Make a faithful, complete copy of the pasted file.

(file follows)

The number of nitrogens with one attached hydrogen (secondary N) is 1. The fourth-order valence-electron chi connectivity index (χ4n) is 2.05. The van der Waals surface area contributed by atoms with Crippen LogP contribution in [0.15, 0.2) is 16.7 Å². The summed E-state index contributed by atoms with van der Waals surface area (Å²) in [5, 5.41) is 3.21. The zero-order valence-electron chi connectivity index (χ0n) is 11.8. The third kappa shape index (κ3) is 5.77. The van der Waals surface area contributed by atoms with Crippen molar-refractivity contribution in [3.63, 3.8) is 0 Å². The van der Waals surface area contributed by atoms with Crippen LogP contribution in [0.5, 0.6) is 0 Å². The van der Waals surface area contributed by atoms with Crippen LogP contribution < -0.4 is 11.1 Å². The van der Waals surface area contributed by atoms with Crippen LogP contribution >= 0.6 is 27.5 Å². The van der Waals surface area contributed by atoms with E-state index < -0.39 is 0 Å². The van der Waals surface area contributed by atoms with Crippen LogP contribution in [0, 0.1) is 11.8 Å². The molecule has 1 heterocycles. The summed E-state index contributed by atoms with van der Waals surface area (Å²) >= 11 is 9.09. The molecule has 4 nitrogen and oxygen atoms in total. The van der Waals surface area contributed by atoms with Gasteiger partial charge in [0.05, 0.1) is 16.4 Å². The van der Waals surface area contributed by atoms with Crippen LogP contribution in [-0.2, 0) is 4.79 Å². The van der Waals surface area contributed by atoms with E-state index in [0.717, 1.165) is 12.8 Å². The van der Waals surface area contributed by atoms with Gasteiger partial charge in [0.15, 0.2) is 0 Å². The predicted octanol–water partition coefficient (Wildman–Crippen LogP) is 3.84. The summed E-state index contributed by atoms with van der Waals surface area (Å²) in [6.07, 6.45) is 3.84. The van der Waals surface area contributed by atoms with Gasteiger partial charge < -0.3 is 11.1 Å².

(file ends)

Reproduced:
The number of nitrogens with one attached hydrogen (secondary N) is 1. The fourth-order valence-electron chi connectivity index (χ4n) is 2.05. The van der Waals surface area contributed by atoms with Crippen LogP contribution in [0.15, 0.2) is 16.7 Å². The summed E-state index contributed by atoms with van der Waals surface area (Å²) in [5, 5.41) is 3.21. The zero-order valence-electron chi connectivity index (χ0n) is 11.8. The third kappa shape index (κ3) is 5.77. The van der Waals surface area contributed by atoms with Crippen molar-refractivity contribution in [3.63, 3.8) is 0 Å². The van der Waals surface area contributed by atoms with Crippen LogP contribution in [0.5, 0.6) is 0 Å². The van der Waals surface area contributed by atoms with Crippen LogP contribution < -0.4 is 11.1 Å². The van der Waals surface area contributed by atoms with Crippen LogP contribution >= 0.6 is 27.5 Å². The van der Waals surface area contributed by atoms with E-state index < -0.39 is 0 Å². The van der Waals surface area contributed by atoms with Crippen LogP contribution in [0, 0.1) is 11.8 Å². The molecule has 1 heterocycles. The summed E-state index contributed by atoms with van der Waals surface area (Å²) >= 11 is 9.09. The molecule has 4 nitrogen and oxygen atoms in total. The van der Waals surface area contributed by atoms with Gasteiger partial charge in [0.05, 0.1) is 16.4 Å². The van der Waals surface area contributed by atoms with Crippen LogP contribution in [-0.2, 0) is 4.79 Å². The van der Waals surface area contributed by atoms with E-state index in [0.717, 1.165) is 12.8 Å². The van der Waals surface area contributed by atoms with Gasteiger partial charge in [0.15, 0.2) is 0 Å². The predicted octanol–water partition coefficient (Wildman–Crippen LogP) is 3.84. The summed E-state index contributed by atoms with van der Waals surface area (Å²) in [6.07, 6.45) is 3.84. The van der Waals surface area contributed by atoms with Gasteiger partial charge < -0.3 is 11.1 Å².